A Central Hydraulics Pickup Truck Crane is like a smartphone (girlfriend? TiVo?): For years you've managed without one, but once it came into your life, you can't imagine going on without it.
This brute lifter mounts to your truck bed-- or other solid base-- swivels 360 degrees and can lift up to 1,000 lbs! Lift scrap metal, firewood, motors, heavy machinery, beehives and more. It's a favorite tool among Harbor Freight customers and, rather than me going on pitching the sucker, I'll let them tell you how awesome it is:
"Bought it and put it in my Dodge to make it easier to load scrap... does a very good job lifting motors and scrap metal, in and out of my truck."
How about for at the dock?
"I mounted this to the stern of my boat to lift my dingy and motor out of the water. It is perfect for this job. I also had it powder coated for corrosion.This is the best buy I've made in a long time. Thanks Harbor Freight."
Or transporting heavy equipment?
"Bought this crane and mounted it to my welding trailer about two or three years ago, and about a month ago I used it for the first time to lift my engine-driven welder off the trailer. The crane works very well. Very happy with it."
A common modification is to switch out the manual winch with an electric one, such as the Badlands 12-Volt 2,000 lb. model...
"This works great on my log splitter. Put an electric winch on it and makes job much easier. Also made base for trailer to load big wood on it."
...or adding an electric hoist, like the Best Value Chicago Electric 1,300 lb. Electric Hoist:
"I bought this truck crane & mounted it to my 9' deck behind my house to raise loads of firewood off the ground. Reconfigured it with an electric hoist and built 2 wooden boxes for the lift. The crane mounts through the floor near the deck railing & with the proper angle swivels out and clears the rail. My wife operates the winch from above. While I'm loading the lower box from the woodpile she's unloading & stacking the other load to the deck woodpile. What a backsaver. Great product for the money!!!"
Whatever your load, the Central Hydraulics Pickup Truck Crane at Harbor Freight will make your life a whole lot easier.
Harbor Freight’s made a decent name for itself for, among other things, its motorcycle and ATV/motorcycle lifts. A quick glance at the customer reviews-- not to mention independent bike forums-- will show Harley, Goldwing, dirt and Big Dog Chopper (to name a few) wrenchers across the country doling out praise for the garage equipment they’ve come to rely on.
Look deeper, though, and you’ll find ATVs and motorcycles are not the only things Harbor Freight’s motorcycle lifts are being used for…
Recently, on an auto parts forum, a member shared how he used a Central Hydraulics Lightweight Aluminum Motorcycle Lift as a drivetrain jack for his 914.
Coincidentally, on a different site, another guy was asking advice on employing the lift for removing his Porsche 914 engine. But then, as a twist, a very different idea was offered in a product review:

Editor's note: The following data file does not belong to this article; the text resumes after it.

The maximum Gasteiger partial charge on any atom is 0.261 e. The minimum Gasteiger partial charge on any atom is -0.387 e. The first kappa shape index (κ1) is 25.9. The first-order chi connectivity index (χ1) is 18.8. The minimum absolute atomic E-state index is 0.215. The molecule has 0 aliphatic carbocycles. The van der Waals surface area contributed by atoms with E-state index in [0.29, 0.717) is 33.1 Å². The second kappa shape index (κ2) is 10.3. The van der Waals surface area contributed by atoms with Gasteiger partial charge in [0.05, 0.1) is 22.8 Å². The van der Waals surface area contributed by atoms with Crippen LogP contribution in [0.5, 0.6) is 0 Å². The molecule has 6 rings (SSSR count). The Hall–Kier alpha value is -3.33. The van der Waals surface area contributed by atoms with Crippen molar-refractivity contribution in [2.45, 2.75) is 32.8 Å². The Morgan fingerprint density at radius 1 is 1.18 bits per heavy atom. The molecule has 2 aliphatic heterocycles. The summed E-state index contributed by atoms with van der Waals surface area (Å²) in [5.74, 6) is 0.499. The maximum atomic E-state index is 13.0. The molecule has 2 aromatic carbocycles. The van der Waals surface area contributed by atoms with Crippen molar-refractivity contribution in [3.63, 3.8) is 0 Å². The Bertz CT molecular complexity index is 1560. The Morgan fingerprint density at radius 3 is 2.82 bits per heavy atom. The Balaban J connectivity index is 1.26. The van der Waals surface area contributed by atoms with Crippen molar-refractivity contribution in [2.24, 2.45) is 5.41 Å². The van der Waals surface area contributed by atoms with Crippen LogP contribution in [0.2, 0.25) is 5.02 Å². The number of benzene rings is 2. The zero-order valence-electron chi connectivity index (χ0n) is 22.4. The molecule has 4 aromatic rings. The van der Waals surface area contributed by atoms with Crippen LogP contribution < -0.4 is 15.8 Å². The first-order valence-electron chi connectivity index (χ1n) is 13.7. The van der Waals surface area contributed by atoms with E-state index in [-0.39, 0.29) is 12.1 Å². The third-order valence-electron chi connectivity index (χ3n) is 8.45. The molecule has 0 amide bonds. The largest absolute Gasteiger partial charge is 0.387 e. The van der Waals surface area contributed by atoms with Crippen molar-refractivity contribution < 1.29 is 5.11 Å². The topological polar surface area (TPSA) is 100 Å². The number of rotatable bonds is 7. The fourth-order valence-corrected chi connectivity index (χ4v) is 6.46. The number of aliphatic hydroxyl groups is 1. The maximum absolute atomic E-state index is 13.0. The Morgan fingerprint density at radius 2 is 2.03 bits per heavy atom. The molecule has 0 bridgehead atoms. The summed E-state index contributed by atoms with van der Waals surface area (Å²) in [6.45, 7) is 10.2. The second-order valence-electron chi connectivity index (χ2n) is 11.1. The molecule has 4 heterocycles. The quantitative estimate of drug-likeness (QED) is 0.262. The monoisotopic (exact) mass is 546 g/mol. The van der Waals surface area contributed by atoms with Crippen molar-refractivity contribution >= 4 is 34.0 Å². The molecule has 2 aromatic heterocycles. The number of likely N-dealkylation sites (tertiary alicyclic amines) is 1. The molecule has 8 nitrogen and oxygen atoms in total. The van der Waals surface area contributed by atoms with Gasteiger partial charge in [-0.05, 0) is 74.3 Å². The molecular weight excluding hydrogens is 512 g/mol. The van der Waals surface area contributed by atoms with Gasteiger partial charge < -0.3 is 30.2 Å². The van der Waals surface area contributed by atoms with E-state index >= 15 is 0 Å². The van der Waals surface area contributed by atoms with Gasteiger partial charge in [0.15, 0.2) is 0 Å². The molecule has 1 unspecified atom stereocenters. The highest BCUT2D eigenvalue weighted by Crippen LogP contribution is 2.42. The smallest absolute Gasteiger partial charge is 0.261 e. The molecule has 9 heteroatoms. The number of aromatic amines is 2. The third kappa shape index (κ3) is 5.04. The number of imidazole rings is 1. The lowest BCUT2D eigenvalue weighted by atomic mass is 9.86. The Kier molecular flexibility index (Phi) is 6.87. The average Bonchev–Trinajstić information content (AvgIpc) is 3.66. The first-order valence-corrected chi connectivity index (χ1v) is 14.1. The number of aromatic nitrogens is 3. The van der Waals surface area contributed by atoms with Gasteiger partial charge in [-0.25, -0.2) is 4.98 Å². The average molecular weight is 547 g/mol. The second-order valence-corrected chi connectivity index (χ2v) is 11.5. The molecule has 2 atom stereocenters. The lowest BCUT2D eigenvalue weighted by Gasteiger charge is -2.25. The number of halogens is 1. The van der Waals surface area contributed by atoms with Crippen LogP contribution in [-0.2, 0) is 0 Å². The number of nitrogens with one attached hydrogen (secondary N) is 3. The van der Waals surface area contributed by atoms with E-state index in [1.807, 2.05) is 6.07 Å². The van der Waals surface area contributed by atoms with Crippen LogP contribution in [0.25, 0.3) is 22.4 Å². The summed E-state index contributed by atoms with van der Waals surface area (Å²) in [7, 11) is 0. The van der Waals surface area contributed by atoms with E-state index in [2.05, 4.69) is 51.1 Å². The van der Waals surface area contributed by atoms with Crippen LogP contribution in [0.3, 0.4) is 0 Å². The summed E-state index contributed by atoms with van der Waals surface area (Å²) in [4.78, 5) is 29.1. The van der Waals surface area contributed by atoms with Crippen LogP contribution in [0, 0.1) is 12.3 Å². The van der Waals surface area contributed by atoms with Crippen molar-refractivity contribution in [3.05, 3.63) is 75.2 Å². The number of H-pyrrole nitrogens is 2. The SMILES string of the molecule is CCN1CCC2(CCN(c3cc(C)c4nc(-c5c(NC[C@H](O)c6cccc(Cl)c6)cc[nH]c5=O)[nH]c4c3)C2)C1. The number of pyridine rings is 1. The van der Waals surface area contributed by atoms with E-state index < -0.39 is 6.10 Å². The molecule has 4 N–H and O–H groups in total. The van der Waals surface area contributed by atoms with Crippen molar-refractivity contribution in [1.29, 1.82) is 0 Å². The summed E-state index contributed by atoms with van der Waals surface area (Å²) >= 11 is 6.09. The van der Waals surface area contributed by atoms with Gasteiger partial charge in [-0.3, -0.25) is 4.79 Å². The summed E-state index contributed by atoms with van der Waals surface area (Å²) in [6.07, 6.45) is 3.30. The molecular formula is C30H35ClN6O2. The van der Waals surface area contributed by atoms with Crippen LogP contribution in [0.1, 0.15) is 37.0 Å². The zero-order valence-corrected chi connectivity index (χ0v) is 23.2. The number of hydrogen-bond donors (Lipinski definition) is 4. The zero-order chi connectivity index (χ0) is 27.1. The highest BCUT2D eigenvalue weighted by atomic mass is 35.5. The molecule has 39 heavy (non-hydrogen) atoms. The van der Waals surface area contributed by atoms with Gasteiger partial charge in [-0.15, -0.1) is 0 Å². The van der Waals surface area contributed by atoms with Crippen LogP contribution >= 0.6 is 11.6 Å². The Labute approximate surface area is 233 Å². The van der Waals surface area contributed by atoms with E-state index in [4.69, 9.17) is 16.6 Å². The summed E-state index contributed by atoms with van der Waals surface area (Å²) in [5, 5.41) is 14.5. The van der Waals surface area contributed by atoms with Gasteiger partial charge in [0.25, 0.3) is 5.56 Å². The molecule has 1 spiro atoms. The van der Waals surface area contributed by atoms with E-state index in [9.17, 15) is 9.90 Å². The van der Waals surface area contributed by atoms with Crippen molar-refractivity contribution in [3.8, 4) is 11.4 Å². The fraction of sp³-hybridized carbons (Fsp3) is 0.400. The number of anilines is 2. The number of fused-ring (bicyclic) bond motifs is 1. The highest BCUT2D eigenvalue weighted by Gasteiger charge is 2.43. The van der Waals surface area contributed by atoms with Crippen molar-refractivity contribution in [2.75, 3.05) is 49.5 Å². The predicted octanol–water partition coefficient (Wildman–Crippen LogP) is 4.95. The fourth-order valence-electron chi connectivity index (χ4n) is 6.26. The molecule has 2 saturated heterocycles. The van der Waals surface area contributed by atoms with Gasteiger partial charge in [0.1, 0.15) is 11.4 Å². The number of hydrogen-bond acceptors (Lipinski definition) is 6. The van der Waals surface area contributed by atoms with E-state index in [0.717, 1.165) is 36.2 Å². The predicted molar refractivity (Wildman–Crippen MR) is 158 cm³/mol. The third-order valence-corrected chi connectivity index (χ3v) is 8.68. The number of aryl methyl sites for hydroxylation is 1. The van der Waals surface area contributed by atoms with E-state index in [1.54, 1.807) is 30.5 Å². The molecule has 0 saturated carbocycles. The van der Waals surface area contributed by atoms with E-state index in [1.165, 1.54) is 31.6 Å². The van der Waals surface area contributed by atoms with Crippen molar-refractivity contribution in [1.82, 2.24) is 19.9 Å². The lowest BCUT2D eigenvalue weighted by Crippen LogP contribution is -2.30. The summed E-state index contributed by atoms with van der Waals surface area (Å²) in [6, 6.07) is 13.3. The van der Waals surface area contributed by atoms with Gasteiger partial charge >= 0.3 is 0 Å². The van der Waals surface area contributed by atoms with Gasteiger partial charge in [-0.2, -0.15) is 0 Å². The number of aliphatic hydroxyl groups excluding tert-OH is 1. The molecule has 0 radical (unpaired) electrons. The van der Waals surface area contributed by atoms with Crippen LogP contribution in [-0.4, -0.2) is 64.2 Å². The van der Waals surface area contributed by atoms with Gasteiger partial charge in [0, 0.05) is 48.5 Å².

This is about the perfect tool for working on clinical equipment and gurney wheels. It is easy to keep clean which is very important. Safer than makeshift methods using levers, work progresses better and it has paid for itself in time saved.
On Lumberjocks, a woodworkers’ site, a member told of how he bought a table saw, but as his wife needed the garage space for her car, he had to find a mobile base. Due to high costs and lackluster reviews for what was out there, though, he suddenly had a stroke of necessary genius, and...
...instead, got a Central Hydraulics 1500 lb. Capacity ATV/Motorcycle Lift for the job. More than enough for the task, the lift easily maneuvers the shop equipment into a corner with plenty of room for the Mrs.’ ride.
The ingenuity doesn't stop there. Another guy used his 1500 lb. lift to spruce up the office:
I bought this to lift and/or move office furniture so I could get carpet tile under the furniture. It worked beautifully and an incredible bargain compared to the alternatives. It allowed me to work by myself, saving me the cost of hiring a grunt. It lately has been used in a garage that I store materials in. Makes a dandy little pallet jack for my homemade pallets. Roll them under the shelving, drop in place, doesn't take up much room. Someday, I may try it on my bike. A very versatile investment. And unlike the grunt, it’s still with me.
Last (but certainly not least), is the Central Hydraulics High-Position Motorcycle Lift...
...which not only lifts furniture—it becomes furniture! In fact. TWO product reviewers discovered this to be the case—one using it as an adjustable work welding table and the other, a great portable workbench (“I have a table top that easily clamps to the arms. Extremely stable and very strong”). That’s not to say it doesn’t carry its weight. After a quick review, I found the affordable high-position lift is used for boosting riding mowers and lawn tractors, pressure washers, and snow blowers. And did we mention, it’s great for lifting bikes and ATVs?